Central banks can go broke

The failure to sort out the ambiguities concerning the distribution of the fiscal burden that may arise through bail-outs of banks operating in multiple Euro Area nation states puts a large question mark behind the effectiveness of the Euro Area financial stability arrangements. The Euro Area has proven itself to be capable of handling a banking sector liquidity crisis. The institutional arrangements, including the fiscal burden sharing key, for handling a banking sector insolvency crisis are opaque at best, non-existent at worst.

We must know who would recapitalise the ECB should it suffer a material capital loss, and through what mechanism this would occur.

Willem Buiter, May 2008

This is the scenario the ECB now faces. Its liquidity provisions to the member states are no more free than the liquidity the Fed has provided is. Just like the ECB, the Fed can go bankrupt too – even if it is lending in domestic currency. Of course, the Fed or the ECB would never be declared insolvent. They would be bailed out. But this is something to consider in the event of defaults triggered by a recession and panic. In the US, it is clear who would bail the Fed out; it’s the US government. In Euroland the situation is not at all clear.

Remember, this is a solvency crisis too, not just a liquidity crisis.

I suggest you read Buiter’s whole piece.

Also see this from 2008: Main Bank of China Is in Need of Capital.

UPDATE 2050ET: These points from Buiter’s presentation linked in the article quoted above and embedded below bear highlighting:

As long as central banks don’’t have significant foreign exchange-denominated liabilities or index-linked liabilities, it will always be possible for the central bank to ensure its solvency though monetary issuance (seigniorage).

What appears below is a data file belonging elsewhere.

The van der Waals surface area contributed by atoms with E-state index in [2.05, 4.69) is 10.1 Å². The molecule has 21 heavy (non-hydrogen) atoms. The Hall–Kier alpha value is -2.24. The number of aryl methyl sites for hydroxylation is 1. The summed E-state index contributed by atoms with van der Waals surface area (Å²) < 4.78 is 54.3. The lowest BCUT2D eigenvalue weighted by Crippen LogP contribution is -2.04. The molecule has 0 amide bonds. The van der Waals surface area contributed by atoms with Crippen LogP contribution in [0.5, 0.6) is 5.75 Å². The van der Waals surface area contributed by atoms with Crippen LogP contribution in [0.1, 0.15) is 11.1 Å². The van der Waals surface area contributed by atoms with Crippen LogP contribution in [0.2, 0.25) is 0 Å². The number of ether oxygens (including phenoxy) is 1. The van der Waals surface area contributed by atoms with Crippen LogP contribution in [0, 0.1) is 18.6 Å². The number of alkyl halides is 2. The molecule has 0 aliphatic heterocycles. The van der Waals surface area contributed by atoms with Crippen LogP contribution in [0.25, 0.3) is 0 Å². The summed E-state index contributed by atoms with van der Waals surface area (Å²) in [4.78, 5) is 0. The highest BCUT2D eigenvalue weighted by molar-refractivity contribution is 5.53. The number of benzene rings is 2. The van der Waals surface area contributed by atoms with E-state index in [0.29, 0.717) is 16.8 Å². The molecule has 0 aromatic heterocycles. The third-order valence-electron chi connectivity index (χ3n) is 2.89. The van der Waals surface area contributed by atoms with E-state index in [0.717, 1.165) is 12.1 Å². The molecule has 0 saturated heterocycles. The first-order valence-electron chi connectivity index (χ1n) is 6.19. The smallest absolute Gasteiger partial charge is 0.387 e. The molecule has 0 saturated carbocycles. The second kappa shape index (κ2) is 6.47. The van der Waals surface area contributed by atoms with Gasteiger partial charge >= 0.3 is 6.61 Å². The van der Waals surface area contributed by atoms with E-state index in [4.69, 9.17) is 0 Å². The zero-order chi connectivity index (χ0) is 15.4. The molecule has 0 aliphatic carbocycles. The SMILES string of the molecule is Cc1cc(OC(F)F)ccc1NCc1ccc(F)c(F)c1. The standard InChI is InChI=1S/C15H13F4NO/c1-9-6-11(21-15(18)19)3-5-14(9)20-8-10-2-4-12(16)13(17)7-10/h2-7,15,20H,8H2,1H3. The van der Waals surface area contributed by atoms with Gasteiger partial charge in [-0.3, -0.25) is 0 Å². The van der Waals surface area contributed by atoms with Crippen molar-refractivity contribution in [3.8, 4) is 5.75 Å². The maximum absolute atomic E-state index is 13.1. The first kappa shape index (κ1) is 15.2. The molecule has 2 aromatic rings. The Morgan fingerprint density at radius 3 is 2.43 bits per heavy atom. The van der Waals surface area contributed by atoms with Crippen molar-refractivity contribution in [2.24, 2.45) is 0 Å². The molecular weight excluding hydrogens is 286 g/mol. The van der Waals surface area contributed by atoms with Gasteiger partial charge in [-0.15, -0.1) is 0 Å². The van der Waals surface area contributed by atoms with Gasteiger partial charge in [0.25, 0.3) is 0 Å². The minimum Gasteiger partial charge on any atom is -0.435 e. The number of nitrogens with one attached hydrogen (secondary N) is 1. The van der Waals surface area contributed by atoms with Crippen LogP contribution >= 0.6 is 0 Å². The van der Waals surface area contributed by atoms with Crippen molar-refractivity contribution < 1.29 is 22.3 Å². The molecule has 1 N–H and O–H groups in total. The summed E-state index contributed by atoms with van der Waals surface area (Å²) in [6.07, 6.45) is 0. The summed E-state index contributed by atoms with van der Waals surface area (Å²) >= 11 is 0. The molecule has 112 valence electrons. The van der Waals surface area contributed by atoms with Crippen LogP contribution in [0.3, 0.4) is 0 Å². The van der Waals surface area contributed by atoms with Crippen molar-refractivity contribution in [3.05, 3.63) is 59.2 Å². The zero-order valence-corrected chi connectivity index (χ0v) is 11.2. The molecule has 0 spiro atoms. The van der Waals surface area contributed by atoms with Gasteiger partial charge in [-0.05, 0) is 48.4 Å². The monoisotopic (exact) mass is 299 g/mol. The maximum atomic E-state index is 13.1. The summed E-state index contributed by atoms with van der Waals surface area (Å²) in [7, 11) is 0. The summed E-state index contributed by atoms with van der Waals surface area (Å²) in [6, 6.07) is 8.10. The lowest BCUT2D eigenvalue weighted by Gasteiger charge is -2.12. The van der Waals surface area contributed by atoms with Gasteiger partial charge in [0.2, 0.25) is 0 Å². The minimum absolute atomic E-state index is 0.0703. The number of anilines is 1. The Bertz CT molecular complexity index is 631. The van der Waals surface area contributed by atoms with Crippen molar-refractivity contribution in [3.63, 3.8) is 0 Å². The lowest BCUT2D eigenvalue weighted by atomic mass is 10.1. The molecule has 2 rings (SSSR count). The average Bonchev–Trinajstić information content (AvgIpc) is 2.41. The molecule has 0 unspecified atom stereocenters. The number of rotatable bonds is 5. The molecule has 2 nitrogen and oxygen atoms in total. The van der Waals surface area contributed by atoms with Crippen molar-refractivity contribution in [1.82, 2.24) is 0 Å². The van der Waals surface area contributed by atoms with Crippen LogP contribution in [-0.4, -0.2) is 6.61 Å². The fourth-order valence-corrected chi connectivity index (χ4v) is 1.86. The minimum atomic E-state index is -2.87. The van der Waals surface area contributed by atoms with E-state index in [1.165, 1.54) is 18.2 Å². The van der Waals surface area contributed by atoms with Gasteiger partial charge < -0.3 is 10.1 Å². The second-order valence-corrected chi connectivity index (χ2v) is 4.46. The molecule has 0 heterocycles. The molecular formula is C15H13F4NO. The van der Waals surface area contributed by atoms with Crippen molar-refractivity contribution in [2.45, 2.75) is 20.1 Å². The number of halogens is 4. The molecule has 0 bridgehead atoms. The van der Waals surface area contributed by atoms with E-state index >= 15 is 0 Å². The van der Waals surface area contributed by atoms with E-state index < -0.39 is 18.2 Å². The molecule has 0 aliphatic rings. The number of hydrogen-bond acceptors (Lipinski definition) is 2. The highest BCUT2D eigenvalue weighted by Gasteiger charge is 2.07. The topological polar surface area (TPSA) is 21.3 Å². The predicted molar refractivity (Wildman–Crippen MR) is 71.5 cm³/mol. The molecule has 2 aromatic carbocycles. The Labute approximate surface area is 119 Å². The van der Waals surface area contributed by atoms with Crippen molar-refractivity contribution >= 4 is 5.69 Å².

However, the scale of the recourse to seigniorage required to safeguard central bank solvency may undermine price stability.  In addition, there are limits to the amount of real resources the central bank can appropriate by increasing the issuance of nominal base money. For both these reasons, it may be desirable for the Treasury to recapitalise the central bank should the central bank suffer a major capital loss as a result of its lender of last resort and market maker of last resort activities.

Also see Buiter’s most recent thinking on a potential need to recapitalise the ECB in this post: To repeat, the ECB is not conducting a stealth bailout


Edward Harrison is the founder of Credit Writedowns and a former career diplomat, investment banker and technology executive with over twenty years of business experience. He is also a regular economic and financial commentator on BBC World News, CNBC Television, Business News Network, CBC, Fox Television and RT Television. He speaks six languages and reads another five, skills he uses to provide a more global perspective. Edward holds an MBA in Finance from Columbia University and a BA in Economics from Dartmouth College. Edward also writes a premium financial newsletter. Sign up here for a free trial.